Do you get up in the morning already feeling behind? In a rush? Forgetful? Stressed?
It may seem like the solution is to go faster, multitask more, get more “efficient.” The truth is, what you need to do is slow down. Slow down to calm down. Simple, but not easy.
But I don’t have time to slow down!
Yes, you do. First, put down your phone. Stop checking it at red lights and in line at the grocery. When you get the urge to grab it, or find that it has simply appeared in your hand, put it down, take a breath and focus on what you’re feeling inside.
Anxious? Bored? Tired? Find out what happens if you just breathe into those feelings. If you’re bored or tired, look around. Really look, really listen, really feel your feet on the ground. If you’re anxious, again, look around and try the 5-4-3-2-1 technique. Notice 5 things with your eyes, 4 things with your ears, 3 things in your body, 2 things with your nose and 1 thing you can taste (coffee breath, anyone?).
Getting there faster is an illusion
Do one thing at a time. Walk more slowly. Take a breath before speaking. Stop rushing through your life. The two minutes you save aren’t going to make a difference to anyone waiting at the other end of your rushing.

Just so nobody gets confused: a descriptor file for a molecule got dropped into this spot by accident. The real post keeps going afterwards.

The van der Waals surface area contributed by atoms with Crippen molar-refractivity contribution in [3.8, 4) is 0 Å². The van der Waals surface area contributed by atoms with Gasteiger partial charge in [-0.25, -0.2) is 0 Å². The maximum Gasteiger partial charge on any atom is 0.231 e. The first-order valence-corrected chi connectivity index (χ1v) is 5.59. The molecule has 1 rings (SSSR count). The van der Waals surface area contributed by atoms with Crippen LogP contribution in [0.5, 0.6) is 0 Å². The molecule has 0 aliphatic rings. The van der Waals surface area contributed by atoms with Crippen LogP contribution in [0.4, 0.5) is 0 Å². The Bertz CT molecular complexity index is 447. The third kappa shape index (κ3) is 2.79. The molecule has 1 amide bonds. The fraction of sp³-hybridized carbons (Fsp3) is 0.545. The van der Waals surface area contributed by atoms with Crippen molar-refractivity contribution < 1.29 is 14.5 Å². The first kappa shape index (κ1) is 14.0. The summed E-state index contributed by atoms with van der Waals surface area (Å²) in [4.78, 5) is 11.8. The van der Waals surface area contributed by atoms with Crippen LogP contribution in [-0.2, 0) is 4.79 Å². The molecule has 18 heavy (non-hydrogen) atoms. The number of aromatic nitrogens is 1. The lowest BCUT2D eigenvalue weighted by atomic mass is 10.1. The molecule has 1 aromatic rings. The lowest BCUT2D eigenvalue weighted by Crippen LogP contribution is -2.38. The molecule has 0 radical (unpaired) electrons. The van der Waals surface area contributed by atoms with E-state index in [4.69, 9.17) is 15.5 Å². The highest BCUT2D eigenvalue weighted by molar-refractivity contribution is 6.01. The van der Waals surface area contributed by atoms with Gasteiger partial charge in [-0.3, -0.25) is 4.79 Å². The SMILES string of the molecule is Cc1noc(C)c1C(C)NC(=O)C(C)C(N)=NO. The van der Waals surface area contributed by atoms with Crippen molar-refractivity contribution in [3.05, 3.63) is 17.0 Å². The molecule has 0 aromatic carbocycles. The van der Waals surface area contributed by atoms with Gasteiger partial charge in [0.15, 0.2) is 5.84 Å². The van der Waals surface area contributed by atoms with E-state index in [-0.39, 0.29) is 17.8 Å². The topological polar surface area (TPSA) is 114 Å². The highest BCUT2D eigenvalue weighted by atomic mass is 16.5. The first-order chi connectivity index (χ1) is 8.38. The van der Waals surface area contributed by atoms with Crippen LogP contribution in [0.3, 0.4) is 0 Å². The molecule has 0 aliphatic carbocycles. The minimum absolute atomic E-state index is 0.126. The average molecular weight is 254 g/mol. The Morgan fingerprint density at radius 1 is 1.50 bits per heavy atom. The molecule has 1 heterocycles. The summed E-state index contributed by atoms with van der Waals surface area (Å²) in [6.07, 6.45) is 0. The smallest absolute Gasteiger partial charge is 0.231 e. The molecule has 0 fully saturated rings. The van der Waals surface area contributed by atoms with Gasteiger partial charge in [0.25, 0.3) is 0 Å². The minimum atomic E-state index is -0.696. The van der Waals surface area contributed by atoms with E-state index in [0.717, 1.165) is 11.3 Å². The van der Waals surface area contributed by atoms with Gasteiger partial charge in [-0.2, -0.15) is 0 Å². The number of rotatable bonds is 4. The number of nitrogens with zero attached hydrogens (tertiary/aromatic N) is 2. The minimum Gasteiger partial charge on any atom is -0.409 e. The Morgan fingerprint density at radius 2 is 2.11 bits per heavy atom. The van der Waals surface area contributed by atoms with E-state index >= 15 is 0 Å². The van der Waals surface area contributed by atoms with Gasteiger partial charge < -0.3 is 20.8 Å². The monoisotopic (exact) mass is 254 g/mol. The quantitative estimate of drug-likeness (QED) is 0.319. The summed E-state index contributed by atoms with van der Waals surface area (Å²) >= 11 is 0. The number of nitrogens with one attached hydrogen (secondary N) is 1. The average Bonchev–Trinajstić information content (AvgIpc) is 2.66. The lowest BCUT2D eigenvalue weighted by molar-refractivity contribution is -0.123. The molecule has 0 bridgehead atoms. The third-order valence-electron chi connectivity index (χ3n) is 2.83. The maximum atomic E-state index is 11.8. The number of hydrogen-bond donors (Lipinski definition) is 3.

Many years ago I was a person who Scheduled Things Exactly. I had it down to a science. I knew precisely how long I could snooze before I had to get up, hit the shower and do all the things to get ready. I knew exactly how many minutes my drive to work would take, door to door. I had no margins, and I felt like I was In Control — unless, of course, there was extra traffic, or I spilled my coffee, or other humans got in my way.
Meanwhile, my husband would get up and piddle around, drink his coffee, read the news, whatever. He’d be dressed and ready 20 minutes early, sitting on the couch chilling out like he had nowhere to be and it didn’t matter if his pants wrinkled.
One day he looked at me rushing from room to room and said, “why do you do this to yourself?” I argued that I was a Swiss watch, baby, with precise gears. He pointed out that I was frazzled and not really present. Eventually I saw that he was right. I was in love with the idea of being in control, but I really was teetering on the edge of anxiety all the time.
Step back from the cliff
So let’s try one or two steps back.
Get up 10 minutes earlier. Pause to breathe as you are about to yell at your kids to hurry up or honk at a slow driver who’s “in your way.” Literally slow down as you walk to your car.
Water the seeds of patience and love rather than of impatience and anger. See what happens.
“To lose patience is to lose the battle.” Mahatma Gandhi